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Join us for some Zoom Art with Kelly from Side Porch Arty Studio!! 

  • May 22nd, 1-2 PM ET

  • All ages welcome!

  • Great Mindful and Fun Activity

  • Supplies:

    • Bright Acrylic Paint 

    • Absorbent paper

    • Saran wrap or plastic wrap

    • Big and small brush - or if you just have one, no worries


    • device to watch the Zoom class!

    • yourself and anyone else in the house who wants to join!

Without question, canvases and paint immediately change the atmosphere to playful and light-hearted. It’s an escape from everyday life. There is bound to be some laughter as well. As the body relaxes so does are need to control everything around us.  For that moment, you can be in the moment.

Any change in routine has the potential to alter current perception. Painting taps into the neurological system where past experience and expectation live to create a new possibility. It only takes one spark to change how we perceive the world. A few mindful moments can have a big impact on how you view the world around you and help to improve how you see your place in the world.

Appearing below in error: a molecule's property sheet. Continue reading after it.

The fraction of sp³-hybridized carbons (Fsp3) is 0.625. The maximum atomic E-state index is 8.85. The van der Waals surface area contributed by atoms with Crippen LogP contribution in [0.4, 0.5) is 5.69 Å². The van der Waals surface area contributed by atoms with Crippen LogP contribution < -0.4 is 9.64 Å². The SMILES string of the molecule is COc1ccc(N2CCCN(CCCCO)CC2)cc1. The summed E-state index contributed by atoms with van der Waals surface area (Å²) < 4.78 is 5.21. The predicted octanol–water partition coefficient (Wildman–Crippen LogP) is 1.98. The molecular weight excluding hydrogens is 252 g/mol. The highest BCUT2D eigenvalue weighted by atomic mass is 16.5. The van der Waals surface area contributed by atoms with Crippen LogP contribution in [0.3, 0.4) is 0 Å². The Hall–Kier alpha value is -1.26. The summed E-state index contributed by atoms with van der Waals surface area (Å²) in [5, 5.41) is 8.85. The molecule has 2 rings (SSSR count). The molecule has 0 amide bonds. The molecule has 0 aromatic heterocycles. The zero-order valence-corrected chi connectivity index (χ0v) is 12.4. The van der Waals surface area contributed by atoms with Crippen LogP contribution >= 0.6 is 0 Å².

“Art is a natural way to practice mindfulness. The colors, textures and sounds of creating pull us into the moment. You don’t need any previous training to meditate through art, just a willingness to draw like a child, with freedom and a sense of curiosity.” — Amy Maricle, an artist, art therapist and founder of Mindful Art Studio


No matter how skilled or unskilled you consider yourself, approach your art with a beginner’s mind: Focus on the process of creating rather than the outcome on the page.

Start by drawing or painting something you see every day, such as your coffee mug, or try doodling a repetitive shape such as circles or triangles. Don’t worry about making it perfect, just settle into the process.

As you get comfortable with this practice, you can work for longer periods of time, but as with any meditation practice, short bursts can feel more comfortable at first.

Pay attention to the experience of drawing or painting through your senses. Notice what the pen, pencil or brush feels like in your hand. Is it cool or warm, smooth or rough, heavy or light? Does it glide easily across the page, or require a bit more pressure to move it?

As you observe your artwork, look at it closely. What is the nature of the lines or brush strokes on your page? Are they smooth or bumpy? Light or dark?

Instead of judging it as good or bad, approach the process of creating art with curiosity and acceptance.

 - David Gelles - NYT

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